Weeks before the convention, when things were looking shaky, Trump said he didn’t need the Republican Party to pull off the event. And he’s right; he didn’t. Even though the Republican establishment fell in behind him, Trump’s adult children have supplanted the lions of the party in defining its brand and agenda in a crucial election year.
Obviously, lots of prominent Republicans declined to speak, which maybe made it hard to fill primetime speaking slots. But it’s still unprecedented. Sure, it’s not strange for a candidate’s children to vouch for him—as, say, Craig Romney did in 2012. But Craig was one of Mitt Romney’s five adult children, and spoke for not quite three minutes. All but one of Trump’s children had prime-time convention speaking slots, and were allotted plenty of time, too. Eric’s speech clocked in at around 14 minutes, while Donald Jr. held forth for nearly 17 minutes—longer than speeches by Chris Christie and Newt Gingrich, the most prominent politicians in Trump’s fanbase.
This isn’t a Republican party convention. It’s part-family reunion toasting session, part-Trump Organization board meeting, part-The Apprentice. What on earth does the campaign—to say nothing of the Republican leaders—think the Trump kids can achieve that actual Republicans with actual political experience can’t?
This choice seems especially at odds with Trump’s own claim to superior managerial knack. Throughout the campaign, one of his most common refrains is that he should be president because he “picks the best people.” The best people to negotiate trade deals. The best generals to beat ISIS. The best justices to sit on the Supreme Court. This isn’t just a throwaway phrase; it’s the bedrock of his proposition. The American people can vote for him without having to sweat the details of his plans and his politics because they know Trump will get the talent. Winners, after all, hire winners.
So what does it mean that the “best” people to manage his business empire, his campaign, and, now, the Republican Party’s quadrennial showcase of its blueprint for America just happen to be his own offspring?
Clearly, Donald Trump’s definition of “the best” means something very different from the commonly accepted one. While some point to the wealth, polish, educational pedigree, celebrity, and influence of his three eldest children as signs of their competence, all of that comes thanks to Trump Sr.’s largesse (with the possible exception of Ivanka’s entrepreneurial knack).
Not exactly the picture of upward mobility and meritocracy that Trump has promised the American people. Strangely, though, many delegates who didn’t come to the convention being Trump fans seem to find his children to be compelling testimonies to Trump’s qualification for the presidency. There are, of course, many who don’t. But by and large, the delegates we’ve spoken with find the endorsements of Trump’s progeny softening their skepticism of the Donald.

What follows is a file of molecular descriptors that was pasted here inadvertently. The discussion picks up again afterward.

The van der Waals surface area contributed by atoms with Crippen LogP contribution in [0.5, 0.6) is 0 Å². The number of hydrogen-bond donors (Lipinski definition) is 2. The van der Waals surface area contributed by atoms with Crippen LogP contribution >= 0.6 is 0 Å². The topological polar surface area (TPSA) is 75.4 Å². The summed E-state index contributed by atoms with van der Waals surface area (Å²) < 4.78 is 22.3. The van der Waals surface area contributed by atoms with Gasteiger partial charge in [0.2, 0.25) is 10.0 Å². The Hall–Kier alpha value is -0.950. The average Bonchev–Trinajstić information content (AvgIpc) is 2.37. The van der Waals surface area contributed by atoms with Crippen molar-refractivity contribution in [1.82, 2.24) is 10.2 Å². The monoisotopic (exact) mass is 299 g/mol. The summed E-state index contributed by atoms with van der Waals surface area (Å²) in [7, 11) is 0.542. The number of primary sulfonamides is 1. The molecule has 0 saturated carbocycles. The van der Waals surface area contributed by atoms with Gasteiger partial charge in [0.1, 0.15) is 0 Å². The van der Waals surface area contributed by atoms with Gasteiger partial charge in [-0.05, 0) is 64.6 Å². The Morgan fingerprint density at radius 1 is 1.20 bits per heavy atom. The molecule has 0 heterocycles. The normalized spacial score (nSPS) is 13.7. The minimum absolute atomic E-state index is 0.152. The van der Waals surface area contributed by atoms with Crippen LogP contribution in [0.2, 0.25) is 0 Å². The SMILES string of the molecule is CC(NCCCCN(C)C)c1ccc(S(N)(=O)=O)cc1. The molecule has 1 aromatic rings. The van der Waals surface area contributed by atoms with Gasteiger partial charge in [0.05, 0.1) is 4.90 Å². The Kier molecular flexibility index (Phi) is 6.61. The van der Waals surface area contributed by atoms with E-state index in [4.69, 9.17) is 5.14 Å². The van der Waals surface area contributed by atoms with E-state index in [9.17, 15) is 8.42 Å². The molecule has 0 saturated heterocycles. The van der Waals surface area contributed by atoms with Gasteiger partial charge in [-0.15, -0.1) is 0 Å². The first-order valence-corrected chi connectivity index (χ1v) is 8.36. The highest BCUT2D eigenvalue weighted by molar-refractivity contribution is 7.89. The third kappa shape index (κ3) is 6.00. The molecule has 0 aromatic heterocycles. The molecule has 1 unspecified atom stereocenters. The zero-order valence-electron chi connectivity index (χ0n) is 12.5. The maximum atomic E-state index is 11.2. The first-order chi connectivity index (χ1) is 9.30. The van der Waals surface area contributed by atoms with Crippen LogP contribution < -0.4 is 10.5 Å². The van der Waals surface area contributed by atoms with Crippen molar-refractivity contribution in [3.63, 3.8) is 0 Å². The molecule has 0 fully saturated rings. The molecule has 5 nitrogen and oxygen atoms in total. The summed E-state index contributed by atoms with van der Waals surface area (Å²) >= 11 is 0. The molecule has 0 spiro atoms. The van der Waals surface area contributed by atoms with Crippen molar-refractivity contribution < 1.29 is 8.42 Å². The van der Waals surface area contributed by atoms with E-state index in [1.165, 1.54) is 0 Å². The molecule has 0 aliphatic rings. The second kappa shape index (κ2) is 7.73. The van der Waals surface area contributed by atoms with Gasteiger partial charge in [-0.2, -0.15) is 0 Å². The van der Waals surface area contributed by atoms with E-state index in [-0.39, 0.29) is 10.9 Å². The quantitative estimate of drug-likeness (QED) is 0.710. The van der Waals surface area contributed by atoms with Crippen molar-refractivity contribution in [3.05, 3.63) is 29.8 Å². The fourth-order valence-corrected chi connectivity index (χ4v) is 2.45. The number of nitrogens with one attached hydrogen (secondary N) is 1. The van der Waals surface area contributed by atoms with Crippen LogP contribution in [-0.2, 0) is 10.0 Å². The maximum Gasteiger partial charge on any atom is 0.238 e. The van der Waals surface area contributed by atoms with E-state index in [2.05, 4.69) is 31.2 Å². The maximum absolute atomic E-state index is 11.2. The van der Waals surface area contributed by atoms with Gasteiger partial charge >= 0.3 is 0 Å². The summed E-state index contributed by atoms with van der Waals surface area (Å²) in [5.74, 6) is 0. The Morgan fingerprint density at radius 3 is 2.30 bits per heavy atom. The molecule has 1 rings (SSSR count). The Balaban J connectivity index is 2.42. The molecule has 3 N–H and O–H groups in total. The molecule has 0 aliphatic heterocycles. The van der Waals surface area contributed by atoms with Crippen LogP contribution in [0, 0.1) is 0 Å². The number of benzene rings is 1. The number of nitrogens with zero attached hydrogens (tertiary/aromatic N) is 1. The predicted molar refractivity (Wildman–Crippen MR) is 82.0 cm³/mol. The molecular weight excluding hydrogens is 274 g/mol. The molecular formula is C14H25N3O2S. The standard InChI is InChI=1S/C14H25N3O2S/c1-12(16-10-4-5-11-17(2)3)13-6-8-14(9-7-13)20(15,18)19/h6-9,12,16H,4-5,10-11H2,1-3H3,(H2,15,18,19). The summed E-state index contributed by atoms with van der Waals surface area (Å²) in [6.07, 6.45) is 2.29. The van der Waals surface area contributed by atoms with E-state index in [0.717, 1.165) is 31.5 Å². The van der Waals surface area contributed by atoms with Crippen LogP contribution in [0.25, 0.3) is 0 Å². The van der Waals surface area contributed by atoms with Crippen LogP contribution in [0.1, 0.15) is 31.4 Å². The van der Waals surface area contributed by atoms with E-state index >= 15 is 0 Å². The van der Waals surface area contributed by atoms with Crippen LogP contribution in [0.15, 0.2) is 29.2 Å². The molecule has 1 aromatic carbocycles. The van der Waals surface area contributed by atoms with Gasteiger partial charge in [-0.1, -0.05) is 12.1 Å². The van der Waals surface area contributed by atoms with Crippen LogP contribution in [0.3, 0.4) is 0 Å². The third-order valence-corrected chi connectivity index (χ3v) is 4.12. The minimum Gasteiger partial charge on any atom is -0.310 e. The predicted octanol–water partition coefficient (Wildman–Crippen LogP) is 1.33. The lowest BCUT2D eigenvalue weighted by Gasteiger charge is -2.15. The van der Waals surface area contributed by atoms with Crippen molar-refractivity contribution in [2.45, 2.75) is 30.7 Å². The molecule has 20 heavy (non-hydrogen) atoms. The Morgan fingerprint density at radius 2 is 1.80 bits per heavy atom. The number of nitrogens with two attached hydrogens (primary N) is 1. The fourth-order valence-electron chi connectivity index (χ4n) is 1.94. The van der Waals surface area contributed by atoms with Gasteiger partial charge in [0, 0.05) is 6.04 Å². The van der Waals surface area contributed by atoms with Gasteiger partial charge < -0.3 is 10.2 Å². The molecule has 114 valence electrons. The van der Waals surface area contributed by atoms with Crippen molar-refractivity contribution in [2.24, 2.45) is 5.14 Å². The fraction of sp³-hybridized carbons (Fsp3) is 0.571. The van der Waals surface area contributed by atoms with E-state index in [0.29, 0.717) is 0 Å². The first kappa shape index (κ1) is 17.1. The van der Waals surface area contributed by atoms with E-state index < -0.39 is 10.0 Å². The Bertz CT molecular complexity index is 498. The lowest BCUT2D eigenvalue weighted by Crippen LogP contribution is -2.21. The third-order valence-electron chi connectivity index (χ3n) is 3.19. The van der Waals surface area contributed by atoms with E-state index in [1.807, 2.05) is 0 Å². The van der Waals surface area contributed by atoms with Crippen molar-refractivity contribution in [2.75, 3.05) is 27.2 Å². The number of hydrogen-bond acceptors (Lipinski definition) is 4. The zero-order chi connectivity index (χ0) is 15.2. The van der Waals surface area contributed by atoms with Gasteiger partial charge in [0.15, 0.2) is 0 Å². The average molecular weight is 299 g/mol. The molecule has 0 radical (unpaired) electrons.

What is it about their presence that is so compelling? Feedback tends to be vague—that they make him seems more human, that he’s a successful parent. Some are simply touched that they’re doing him proud. This was perhaps best articulated by Ralph Reed. Though Trump’s multiple marriages and questionable Christian values once made him question the tycoon’s character, he eventually came around. Why?
“Number one, I know his children,” Reed told NPR. “And you don’t raise children who are this phenomenal if you’re a person of bad moral character.” Of course, it should be well known that Trump barely raised them at all, or that the most paternal guidance he seemed to give them as children as “no drugs, no alcohol, no cigarettes.” As with so much else in this campaign, fact is weaker than myth.
They join his company soon after college. They drop everything—including, for some of them, their Democratic Party leanings—and help their father campaign. This unquestioning deference to paterfamilias is exactly the role they have been performing in their speaking slots at the convention. And preference for obedient, well mannered, and well behaved children—what pollsters call authoritarianism—happens to be a defining quality of Trump supporters, according to political scientist Matthew MacWilliams. It’s also far more prevalent among Republicans than Democrats.
In this light, there is a certain kind of accomplishment that Trump’s children exemplify. There is something they genuinely are the “best” at: filial duty. They are clearly not master politicians or convention organizers, but they are doing their best for dear old dad under unprecedented circumstances.
They’re not just mascots of Trump’s wealth and celebrity. They’re above all extensions of their father’s will. It’s worked out so well for them, as they keep arguing at the convention, that the American people should try it too.